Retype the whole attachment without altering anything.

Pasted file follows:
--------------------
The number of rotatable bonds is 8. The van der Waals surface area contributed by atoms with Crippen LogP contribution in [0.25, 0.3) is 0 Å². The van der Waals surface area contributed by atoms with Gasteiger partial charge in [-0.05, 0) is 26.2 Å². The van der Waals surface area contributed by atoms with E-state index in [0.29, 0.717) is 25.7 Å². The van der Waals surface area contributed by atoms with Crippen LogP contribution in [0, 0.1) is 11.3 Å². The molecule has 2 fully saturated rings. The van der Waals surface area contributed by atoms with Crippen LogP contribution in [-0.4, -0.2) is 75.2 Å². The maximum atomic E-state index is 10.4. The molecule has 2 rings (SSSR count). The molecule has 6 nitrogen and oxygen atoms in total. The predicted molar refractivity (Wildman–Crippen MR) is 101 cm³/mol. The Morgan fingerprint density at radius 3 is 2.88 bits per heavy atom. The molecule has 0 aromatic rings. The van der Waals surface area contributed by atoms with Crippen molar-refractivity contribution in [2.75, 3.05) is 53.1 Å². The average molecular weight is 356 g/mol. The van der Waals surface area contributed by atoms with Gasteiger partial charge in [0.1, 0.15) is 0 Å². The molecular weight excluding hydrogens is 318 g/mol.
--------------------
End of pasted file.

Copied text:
The number of rotatable bonds is 8. The van der Waals surface area contributed by atoms with Crippen LogP contribution in [0.25, 0.3) is 0 Å². The van der Waals surface area contributed by atoms with Gasteiger partial charge in [-0.05, 0) is 26.2 Å². The van der Waals surface area contributed by atoms with E-state index in [0.29, 0.717) is 25.7 Å². The van der Waals surface area contributed by atoms with Crippen LogP contribution in [0, 0.1) is 11.3 Å². The molecule has 2 fully saturated rings. The van der Waals surface area contributed by atoms with Crippen LogP contribution in [-0.4, -0.2) is 75.2 Å². The maximum atomic E-state index is 10.4. The molecule has 2 rings (SSSR count). The molecule has 6 nitrogen and oxygen atoms in total. The predicted molar refractivity (Wildman–Crippen MR) is 101 cm³/mol. The Morgan fingerprint density at radius 3 is 2.88 bits per heavy atom. The molecule has 0 aromatic rings. The van der Waals surface area contributed by atoms with Crippen molar-refractivity contribution in [2.75, 3.05) is 53.1 Å². The average molecular weight is 356 g/mol. The van der Waals surface area contributed by atoms with Gasteiger partial charge in [0.1, 0.15) is 0 Å². The molecular weight excluding hydrogens is 318 g/mol.